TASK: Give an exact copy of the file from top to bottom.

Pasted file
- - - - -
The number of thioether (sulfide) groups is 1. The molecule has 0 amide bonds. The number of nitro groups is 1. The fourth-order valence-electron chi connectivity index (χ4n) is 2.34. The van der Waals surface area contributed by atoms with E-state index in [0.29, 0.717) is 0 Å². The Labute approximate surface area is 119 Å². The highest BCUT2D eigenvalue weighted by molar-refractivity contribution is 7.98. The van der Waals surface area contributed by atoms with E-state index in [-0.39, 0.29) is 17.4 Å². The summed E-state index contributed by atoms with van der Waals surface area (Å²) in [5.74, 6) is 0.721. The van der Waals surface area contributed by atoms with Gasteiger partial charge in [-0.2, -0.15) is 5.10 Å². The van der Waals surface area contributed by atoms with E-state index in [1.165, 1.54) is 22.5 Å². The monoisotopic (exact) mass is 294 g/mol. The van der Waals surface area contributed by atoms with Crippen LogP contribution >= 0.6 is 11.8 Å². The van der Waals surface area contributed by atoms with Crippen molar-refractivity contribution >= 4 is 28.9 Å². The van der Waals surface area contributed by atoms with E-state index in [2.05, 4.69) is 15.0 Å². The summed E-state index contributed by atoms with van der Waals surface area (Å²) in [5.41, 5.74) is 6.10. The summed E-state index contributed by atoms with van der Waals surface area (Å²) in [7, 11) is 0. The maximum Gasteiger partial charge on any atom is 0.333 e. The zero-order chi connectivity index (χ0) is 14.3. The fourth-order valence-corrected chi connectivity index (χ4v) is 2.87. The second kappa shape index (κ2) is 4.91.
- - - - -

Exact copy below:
The number of thioether (sulfide) groups is 1. The molecule has 0 amide bonds. The number of nitro groups is 1. The fourth-order valence-electron chi connectivity index (χ4n) is 2.34. The van der Waals surface area contributed by atoms with E-state index in [0.29, 0.717) is 0 Å². The Labute approximate surface area is 119 Å². The highest BCUT2D eigenvalue weighted by molar-refractivity contribution is 7.98. The van der Waals surface area contributed by atoms with E-state index in [-0.39, 0.29) is 17.4 Å². The summed E-state index contributed by atoms with van der Waals surface area (Å²) in [5.74, 6) is 0.721. The van der Waals surface area contributed by atoms with Gasteiger partial charge in [-0.2, -0.15) is 5.10 Å². The van der Waals surface area contributed by atoms with E-state index in [1.165, 1.54) is 22.5 Å². The monoisotopic (exact) mass is 294 g/mol. The van der Waals surface area contributed by atoms with Crippen LogP contribution >= 0.6 is 11.8 Å². The van der Waals surface area contributed by atoms with Crippen molar-refractivity contribution >= 4 is 28.9 Å². The van der Waals surface area contributed by atoms with E-state index in [2.05, 4.69) is 15.0 Å². The summed E-state index contributed by atoms with van der Waals surface area (Å²) in [5.41, 5.74) is 6.10. The summed E-state index contributed by atoms with van der Waals surface area (Å²) in [7, 11) is 0. The maximum Gasteiger partial charge on any atom is 0.333 e. The zero-order chi connectivity index (χ0) is 14.3. The fourth-order valence-corrected chi connectivity index (χ4v) is 2.87. The second kappa shape index (κ2) is 4.91.